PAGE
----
In 2001, before the craft beer craze took America by storm, the San Diego–based chain Keg N Bottle began specializing in beer from Belgium. “We got our hands on any Belgian beers we could—it really separated us from other liquor stores and bottle shops,” recalls Tony Konja, president of the family-owned company. While Konja’s seven beverage alcohol stores still stock more than 250 Belgian beer SKUs ($6 to $40 a 750-ml. bottle), he says the segment has lost market share to domestic craft beer. Konja—who also operates two restaurants in Southern California—points to Belgian-style craft brews in particular for eroding Belgian beers’ stake in the U.S. market.
Indeed, many retailers and marketers of Belgian beers say the imported brews—generally produced in an Old World tradition—are losing out to trendy crafts with their ever-changing styles, unique names and obscure ingredients. However, according to the Beer Institute, shipments of Belgian beer surged 25 percent to 56.6 million gallons last year. Belgium moved into the No.-3 position among countries exporting beer to the United States, second only to Mexico and the Netherlands. The gain in Belgian imports was partly driven by key brands like Stella Artois, which saw a 10-percent depletions increase in 2014, according to Impact Databank.
“Craft beer is taking a piece out of everybody,” says Steve Villani, president of Global Beer Network. The company markets the Belgian beer brands Wittekerke, Gulden Draak, Piraat and St. Louis. Belgian beer importers note that many consumers—and even some retailers—don’t distinguish between beer from Belgium and domestically produced Belgian-style brews. “It’s now easy for consumers to find styles like tripels,” says Radeberger Gruppe executive vice president Anthony Giardina. The company handles sales for such Belgian brands as Palm and Rodenbach. Giardina adds that Belgian beer’s storied tradition and heritage is losing appeal with today’s craft beer drinkers, who are obsessed with finding the newest beer on the market. “Belgian beer is anti-new,” he explains. “It has history, heritage and a better story than a brewery that opened a few years ago.”
Some retailers report that sales of traditional Belgian beers, such as dubbels, tripels and witbiers, are slowing while lambics, sours and wild ales are gaining. Bill Scott, beer manager at the Chesterland, Ohio, beer and wine store Red, Wine & Brew, says sales of Belgian beer in his shop are flat. He attributes their performance to familiarity and growing consumer awareness of craft brews. Belgian beers at his store—one of three Red, Wine & Brew units in Ohio—are generally priced at $10 to $12 a 750-ml. bottle.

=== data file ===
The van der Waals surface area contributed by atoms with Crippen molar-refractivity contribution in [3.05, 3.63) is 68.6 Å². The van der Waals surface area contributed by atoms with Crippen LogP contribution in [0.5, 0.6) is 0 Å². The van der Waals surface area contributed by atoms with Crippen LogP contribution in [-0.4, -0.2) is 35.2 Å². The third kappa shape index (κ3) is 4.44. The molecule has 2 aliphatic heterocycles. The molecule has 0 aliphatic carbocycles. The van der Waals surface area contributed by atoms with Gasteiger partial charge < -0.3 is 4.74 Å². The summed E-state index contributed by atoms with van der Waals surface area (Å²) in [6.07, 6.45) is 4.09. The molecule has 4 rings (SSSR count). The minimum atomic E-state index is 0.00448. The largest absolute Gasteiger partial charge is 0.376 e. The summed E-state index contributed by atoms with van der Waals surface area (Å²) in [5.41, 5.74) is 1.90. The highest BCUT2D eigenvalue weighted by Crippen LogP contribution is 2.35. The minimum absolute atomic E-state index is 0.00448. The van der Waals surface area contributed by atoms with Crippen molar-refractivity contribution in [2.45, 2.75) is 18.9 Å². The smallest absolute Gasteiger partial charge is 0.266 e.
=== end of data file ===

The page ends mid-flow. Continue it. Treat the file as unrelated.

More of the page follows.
Yet some on-premise operators say craft beer is aiding sales of Belgian brews. Bob Begandy, bar manager at Dusek’s restaurant in Chicago, reports growth in Belgian offerings despite the craft beer trend, explaining that as consumers become more knowledgeable, they’re increasingly interested in beer tradition and heritage. “They’re finding that beers like Trappist ales are a lost art,” Begandy says. At Dusek’s, Belgian brews are generally priced at $6 a 13-ounce draft pour and $7 to $10 a 12-ounce bottle.
Marc Stroobandt, a master beer sommelier, developed the beer menu at New York City’s Belgian Beer Café. The list exclusively features beers imported from the tiny European country, priced at $7 to $12 a 16-ounce draft pour and $7 a 11.2-ounce bottle to $400 a 9-liter bottle. Thanks to craft beer, consumers are “discovering different styles of beer,” Stroobandt says, citing a rise in Belgian sours, lambics and saisons. Nevertheless, the Belgium native laments that craft brewers have been able to tout their beers as Belgian-style brews. “Belgium was slow to respond to the tactic,” he says. “The country is good at producing beer, but it’s not good at marketing.”
Despite headwinds from craft beers, marketers emphasize the authenticity and heritage of Belgian brews. This focus has helped Stella Artois perform “exponentially well year over year,” says Ricardo Marques, vice president of marketing for high-end brands at Anheuser-Busch. He notes growth across trade channels, including grocery outlets, convenience stores, and bars and nightclubs. In addition to the continuation of its glassware program that highlights the brand’s signature chalice, Stella Artois will be supported with a summer food and entertaining campaign this year, along with redesigned bottles, cans and tap handles.